Sharing His Love
8th Century It is likely that Christian worship was first held on the site of the present church sometime during the 8th century when the Bishop of Hereford sent
a group of his clergy to establish a Christian presence.
11th Century The Domesday Book of 1086 tells us that there was a large and important Minster Church here, a centre of mission to the whole area in the days before individual villages had their own parish church. Not all minster churches were monastic and Ledbury was never part of a monastic order. No trace of this church remains unless the bases of earlier columns in the north arcade date from this period.
12th Century A new church was built. It was the same length as the church today as can be seen in that the west door and the chancel are both in the Norman style with rounded arches (the sections marked in black on the plan of the present church below). The church may have looked something like the drawing shown here.
13th Century The separate tower dates from the first half of the 13th Century. Herefordshire has seven separate towers which may have been built as strongholds if danger threatened from Welsh invaders. The position may also have been chosen because with an ancient stream running under the church the foundations would not have been firm enough to take the weight of a tower at the west end.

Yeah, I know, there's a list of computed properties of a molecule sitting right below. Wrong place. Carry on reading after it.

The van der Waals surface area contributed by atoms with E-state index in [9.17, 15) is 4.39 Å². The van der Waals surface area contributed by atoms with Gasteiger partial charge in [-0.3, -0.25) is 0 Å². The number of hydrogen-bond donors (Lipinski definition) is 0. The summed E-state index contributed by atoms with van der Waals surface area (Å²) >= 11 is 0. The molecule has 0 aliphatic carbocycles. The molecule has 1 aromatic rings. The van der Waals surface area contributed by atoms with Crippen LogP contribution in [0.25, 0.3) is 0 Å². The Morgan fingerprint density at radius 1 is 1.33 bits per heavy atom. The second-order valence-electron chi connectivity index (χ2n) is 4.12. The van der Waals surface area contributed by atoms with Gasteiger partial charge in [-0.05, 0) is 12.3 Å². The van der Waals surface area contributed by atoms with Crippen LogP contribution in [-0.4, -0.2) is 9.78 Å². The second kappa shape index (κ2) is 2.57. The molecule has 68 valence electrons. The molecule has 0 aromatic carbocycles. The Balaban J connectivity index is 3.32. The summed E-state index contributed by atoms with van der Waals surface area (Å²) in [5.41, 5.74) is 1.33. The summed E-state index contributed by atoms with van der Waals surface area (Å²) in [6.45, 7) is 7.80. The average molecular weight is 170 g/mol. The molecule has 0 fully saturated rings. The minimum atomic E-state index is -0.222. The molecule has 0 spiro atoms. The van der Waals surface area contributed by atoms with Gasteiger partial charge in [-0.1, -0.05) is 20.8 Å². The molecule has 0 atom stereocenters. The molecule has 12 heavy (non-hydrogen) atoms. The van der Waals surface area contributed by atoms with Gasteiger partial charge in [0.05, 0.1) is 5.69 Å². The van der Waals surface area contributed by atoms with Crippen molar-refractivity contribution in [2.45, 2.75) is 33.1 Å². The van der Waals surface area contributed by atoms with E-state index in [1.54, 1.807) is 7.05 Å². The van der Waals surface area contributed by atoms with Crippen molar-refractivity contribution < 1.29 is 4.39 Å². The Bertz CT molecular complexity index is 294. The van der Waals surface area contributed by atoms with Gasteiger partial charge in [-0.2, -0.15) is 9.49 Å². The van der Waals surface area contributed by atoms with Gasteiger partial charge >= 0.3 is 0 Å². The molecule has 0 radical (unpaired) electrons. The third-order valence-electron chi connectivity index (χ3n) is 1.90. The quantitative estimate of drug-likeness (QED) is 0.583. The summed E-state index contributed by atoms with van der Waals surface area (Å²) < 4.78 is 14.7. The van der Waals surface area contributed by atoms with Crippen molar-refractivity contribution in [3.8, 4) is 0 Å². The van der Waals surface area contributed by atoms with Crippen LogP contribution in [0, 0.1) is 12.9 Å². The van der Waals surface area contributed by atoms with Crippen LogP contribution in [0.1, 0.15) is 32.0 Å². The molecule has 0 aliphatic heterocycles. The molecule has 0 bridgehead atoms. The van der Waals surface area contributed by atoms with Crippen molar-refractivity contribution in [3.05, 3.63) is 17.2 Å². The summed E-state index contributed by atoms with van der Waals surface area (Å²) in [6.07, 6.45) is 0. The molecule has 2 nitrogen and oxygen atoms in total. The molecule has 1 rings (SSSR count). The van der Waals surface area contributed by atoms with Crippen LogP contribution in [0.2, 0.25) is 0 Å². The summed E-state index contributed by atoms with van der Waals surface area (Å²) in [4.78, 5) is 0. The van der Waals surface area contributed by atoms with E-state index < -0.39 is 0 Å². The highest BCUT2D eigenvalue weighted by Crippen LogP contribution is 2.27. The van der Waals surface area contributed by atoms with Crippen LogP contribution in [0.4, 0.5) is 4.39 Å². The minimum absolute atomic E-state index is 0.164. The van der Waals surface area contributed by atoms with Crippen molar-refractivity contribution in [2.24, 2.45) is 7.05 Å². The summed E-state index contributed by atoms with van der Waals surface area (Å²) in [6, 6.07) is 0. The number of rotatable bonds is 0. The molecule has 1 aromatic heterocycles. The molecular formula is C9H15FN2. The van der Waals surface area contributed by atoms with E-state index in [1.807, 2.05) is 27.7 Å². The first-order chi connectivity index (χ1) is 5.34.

14th Century The "Chapter House" was built in 1330, either by the Benedictines of Hereford who were hoping to take over Ledbury church, or as a shrine to a local saint, Katherine of Ledbury (who was never formally canonised).
15th Century By this time the church had taken on the form in which we still see it today, with new higher arcades (columns), wider and higher aisles, and the timbered roofs constructed.
16th Century The Reformation would have led to great changes in he internal appearance of the church, with statues and paintings no longer permitted and much of the colour of the Middle Ages lost.
17th Century The Civil War touched Ledbury in 1645 with a battle fought in the streets between Prince Rupert and the Roundhead leader General Massey. Damage caused by musket shot to the old wooden church doors of the north porch can still be seen.
18th Century The church was rather neglected during this period. There were complaints of the cold wind "making it uncomfortable for elderly people to attend their duties at the altar".
19th Century A major programme of restoration brought new pews, many stained glass windows and a general improvement to the fabric.
20th Century Restoration and improvements continued as the interior of the church was sensitively adapted to new forms of worship. Craftsmen and women continued to beautify the church through their work.
21st Century The work continues, the most notable addition so far being the solar panels on the roof.
HISTORY OF CHURCH
|What Christians believe|
|Giving & Stewardship|
|Ledbury Group Ministry|
|What Is Christianity|
|Sunday 19 April Service|
|Holy Week and Easter 2020|
|Ledbury & Eastnor Services|
|Cell Groups (homegroups)|
|Children & Young People|
|Opportunities for Prayer|
|Friends of St Michael's|
|Ledbury Food Bank|
|History of Church|
|Friends of St Michael's|